by: Marsha

I ordered 115 pieces of Greecian White Marble Subway tile, Premium Mosaics, for a walk in shower that is going to be built.

I was told at Home Depot, where I ordered it, that I would need to seal the tiles "before" grouting them and then "after" grouting. This is due to absorbency issues with marble tiles.

Is this true....because the tile guy at Lowe's said to not do that to their tile that I ordered for the back wall of the shower.

Of course their tile is mixed with white and tans. The reason I am asking is I don't want to do unnecessary sealing. I read your blog about white tile needing sealing but saw no mention of double sealing. Don't want to make a big mistake!!

==== Countertop Specialty comment:

Sealing marble tile or any stone tile prior to installation is sometimes recommended as a way to make clean-up after grouting easier, but this reason is very debatable.

The real reason you might want to seal marble shower tiles prior to grouting is if the grout is a darker color than the marble.

If so, the moisture and dye / color from the grout can absorb into the marble tiles creating a stain all around the edges which looks like a picture frame.

Such stains run through the full thickness of the tile, so it will be permanent.

However, if you are using a light-colored grout basically the same color as the tile, then you shouldn't have any problems of this sort and can wait to apply a sealer to the entire finished shower.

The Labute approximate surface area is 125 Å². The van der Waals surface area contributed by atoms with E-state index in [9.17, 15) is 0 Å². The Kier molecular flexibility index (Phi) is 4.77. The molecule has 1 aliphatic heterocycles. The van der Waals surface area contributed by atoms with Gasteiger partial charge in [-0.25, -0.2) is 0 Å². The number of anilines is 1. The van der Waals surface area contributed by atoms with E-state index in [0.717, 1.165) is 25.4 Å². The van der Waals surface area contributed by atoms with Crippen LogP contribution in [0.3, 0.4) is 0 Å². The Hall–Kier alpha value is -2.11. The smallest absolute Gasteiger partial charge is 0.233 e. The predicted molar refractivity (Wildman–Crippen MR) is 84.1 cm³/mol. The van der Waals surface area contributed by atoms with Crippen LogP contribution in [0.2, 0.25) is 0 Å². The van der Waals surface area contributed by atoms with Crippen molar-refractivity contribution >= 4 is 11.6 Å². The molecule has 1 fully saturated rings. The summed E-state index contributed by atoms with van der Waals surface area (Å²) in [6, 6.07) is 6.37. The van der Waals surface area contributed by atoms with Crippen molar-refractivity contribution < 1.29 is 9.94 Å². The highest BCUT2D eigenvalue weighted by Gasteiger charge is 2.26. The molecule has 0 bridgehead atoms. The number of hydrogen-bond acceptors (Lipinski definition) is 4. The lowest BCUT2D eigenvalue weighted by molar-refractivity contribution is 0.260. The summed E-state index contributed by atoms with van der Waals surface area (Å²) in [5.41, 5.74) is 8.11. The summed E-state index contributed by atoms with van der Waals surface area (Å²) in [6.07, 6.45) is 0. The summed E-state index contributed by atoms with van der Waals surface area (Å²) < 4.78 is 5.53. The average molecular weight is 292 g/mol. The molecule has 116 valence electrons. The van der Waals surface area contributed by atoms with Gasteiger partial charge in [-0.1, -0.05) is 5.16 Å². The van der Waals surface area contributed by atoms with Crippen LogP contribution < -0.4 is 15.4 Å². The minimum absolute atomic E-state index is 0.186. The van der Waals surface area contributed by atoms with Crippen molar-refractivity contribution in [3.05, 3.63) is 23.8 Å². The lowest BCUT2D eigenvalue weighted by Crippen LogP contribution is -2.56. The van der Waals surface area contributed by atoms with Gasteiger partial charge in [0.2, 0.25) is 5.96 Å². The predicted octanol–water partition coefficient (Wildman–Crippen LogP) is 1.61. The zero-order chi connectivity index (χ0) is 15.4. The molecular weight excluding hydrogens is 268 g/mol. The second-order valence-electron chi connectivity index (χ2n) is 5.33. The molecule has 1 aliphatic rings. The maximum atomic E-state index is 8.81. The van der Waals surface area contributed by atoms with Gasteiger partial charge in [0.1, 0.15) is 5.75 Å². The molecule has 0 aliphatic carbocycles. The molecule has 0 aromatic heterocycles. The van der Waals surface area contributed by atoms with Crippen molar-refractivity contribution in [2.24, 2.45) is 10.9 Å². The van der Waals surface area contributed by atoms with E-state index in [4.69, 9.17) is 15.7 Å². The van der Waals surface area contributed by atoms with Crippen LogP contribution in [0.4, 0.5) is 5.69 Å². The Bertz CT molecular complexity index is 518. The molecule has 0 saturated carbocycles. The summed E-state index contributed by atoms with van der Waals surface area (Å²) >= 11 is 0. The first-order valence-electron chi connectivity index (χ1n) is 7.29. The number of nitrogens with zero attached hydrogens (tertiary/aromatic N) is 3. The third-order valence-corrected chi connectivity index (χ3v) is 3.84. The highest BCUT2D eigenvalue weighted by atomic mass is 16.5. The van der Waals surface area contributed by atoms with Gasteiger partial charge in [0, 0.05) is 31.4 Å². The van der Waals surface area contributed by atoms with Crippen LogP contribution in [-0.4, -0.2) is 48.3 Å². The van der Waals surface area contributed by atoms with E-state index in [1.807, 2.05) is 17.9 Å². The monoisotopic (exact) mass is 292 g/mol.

And yes, you do want to apply a sealer to white marble in the shower. Typically, shower tiles do not need sealing. No real risk of staining.

However, white marble contains iron deposits that can cause rust stains with repeated water exposure, so white marble shower tile is the one exception where you do want to apply a sealer.

I recommend using Senguard Sealer for Marble & Granite. It's the most advanced and permanent.

Enhanced sealer on carrara floor
by: KP

The contractor just laid a carrara floor in our master bath & used an enhanced sealer. We now see smudges & marks everywhere. Does anyone know what this is & why it happened?

==== Countertop Specialty comment:

Well, it depends on what these smudges and marks look like, but it could be due to sealer residue on the surface. It may be that the sealer did not absorb well and/or residue dried on the surface.

Try cleaning with acetone in a small area and see if it clears it up. Acetone won't harm the Carrara marble, but it will hopefully remove any residue.